Children in Thailand Drown at Twice the World Average

Thailand is still “number one” for deaths by drowning in Asean among children and its rate is twice as high as the world’s average, said the World Health Organisation (WHO), which added local organisations should help to stop the fatalities.

Thaksaphon Thamarangsi, director of the Department of Noncommunicable Diseases and Environmental Health with WHO’s Southeast Asia Regional Office, said Thailand has made positive strides in reducing the number of deaths caused by drowning. However, its average is still too high.

Thaksaphon said local administrative organisations and schools must limit loss of life by providing training to children to ensure their safety in the water.

“In terms of numbers, we are number one in the ASEAN region; all agencies must work together to stop the deaths of these children,” he said.

Drowning is still the leading cause of death among children under the age of 15 in Thailand, but fatalities have fallen to a new low, according to another report released by the National Institute for Child and Family Development (NICFD).

Between 2000-2018, there were more than 22,700 drownings involving children under 15 in the kingdom, which averages about 1,262 children per year or a shocking five kids per day, the report said.

At the highest point, drowning caused about 56% of child deaths, followed by road accidents at 25% and falling from heights at 8%.

The number of drownings is reportedly highest during school summer breaks. The 12-day period from April 12 to 23 is the deadliest period for such accidents.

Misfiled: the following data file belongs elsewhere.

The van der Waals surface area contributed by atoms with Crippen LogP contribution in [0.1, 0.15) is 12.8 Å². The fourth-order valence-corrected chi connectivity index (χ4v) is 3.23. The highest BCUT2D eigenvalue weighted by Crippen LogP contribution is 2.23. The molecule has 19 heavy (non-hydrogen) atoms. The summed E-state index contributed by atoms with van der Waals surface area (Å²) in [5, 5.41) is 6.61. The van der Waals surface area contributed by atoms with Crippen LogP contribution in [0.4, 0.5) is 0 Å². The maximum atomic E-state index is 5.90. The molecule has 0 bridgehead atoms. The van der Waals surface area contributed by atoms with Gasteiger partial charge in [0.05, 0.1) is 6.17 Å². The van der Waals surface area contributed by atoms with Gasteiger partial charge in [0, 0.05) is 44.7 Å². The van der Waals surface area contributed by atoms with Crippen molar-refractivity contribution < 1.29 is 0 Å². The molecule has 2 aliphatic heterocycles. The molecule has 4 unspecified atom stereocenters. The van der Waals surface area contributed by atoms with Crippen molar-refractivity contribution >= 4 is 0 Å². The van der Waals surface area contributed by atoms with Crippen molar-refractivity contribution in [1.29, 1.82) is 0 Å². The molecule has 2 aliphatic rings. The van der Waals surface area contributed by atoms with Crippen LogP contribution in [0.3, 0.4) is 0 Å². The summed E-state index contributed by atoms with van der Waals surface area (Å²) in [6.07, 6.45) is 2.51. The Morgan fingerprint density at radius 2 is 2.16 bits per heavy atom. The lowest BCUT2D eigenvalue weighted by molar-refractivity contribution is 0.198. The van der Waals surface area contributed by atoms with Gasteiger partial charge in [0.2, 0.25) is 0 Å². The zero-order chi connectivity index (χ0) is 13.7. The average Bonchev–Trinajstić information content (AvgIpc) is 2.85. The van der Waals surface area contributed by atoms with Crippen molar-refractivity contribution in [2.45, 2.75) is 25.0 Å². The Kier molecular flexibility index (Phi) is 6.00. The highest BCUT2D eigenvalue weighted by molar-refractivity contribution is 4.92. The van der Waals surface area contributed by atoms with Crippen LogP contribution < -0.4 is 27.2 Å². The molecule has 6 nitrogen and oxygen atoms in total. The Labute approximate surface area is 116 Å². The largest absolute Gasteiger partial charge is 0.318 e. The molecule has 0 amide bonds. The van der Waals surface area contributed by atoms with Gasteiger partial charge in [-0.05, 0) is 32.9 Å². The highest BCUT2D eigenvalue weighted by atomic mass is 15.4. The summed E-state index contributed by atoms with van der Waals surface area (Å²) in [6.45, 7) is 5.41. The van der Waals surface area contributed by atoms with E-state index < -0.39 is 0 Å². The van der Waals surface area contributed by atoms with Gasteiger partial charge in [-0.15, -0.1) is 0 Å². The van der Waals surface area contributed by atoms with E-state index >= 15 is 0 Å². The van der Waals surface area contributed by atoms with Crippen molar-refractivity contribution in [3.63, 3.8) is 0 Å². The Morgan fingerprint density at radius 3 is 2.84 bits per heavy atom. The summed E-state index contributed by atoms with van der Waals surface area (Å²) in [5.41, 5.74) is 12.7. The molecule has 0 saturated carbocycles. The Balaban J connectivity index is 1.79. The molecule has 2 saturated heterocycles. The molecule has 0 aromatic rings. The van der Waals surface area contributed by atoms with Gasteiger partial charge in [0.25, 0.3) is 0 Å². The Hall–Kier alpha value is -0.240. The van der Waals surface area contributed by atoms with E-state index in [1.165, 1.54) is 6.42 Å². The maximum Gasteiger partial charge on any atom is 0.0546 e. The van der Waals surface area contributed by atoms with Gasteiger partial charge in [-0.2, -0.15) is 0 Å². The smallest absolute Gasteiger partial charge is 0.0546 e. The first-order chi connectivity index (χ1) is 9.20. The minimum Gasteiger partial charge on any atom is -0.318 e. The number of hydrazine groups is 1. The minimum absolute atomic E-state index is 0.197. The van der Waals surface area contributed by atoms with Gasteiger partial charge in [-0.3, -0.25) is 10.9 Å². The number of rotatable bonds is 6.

“Most drowning deaths occur in or near children’s homes,” said NICFD director Adisak Plitponkarnpim.

“For small children, such incidents usually happen when parents leave their children out of sight. For older kids, they will sneak out to play in water with their friends without telling their parents, although they can’t really swim,” he said.

However, Dr Adisak said, the number of child drownings in Thailand has been decreasing over the past two decades due to improvements in swimming and water safety lessons.

Last year, drowning only caused 727 child deaths, a significantly lower figure than the 1,244 deaths a decade ago.

“Although the decline in the number of child drownings this summer is promising, drowning remains the leading cause of unintentional death for children aged one to four,” said Dr Adisak.

To cut the high number of drownings, the NICFD director said all related agencies such as the Education Ministry and the Ministry of Public Health must keep promoting water safety awareness among children.

“We’ve done a great job over the last 20 years, but we can still do better. For example, many schools start teaching students to swim at the age of 10. That’s a bit too late in my opinion. We should begin teaching them from the age of six,” he said.

Dr Adisak said the NICFD has set a target to reduce the number of child drownings in Thailand to less than 250 a year by 2022.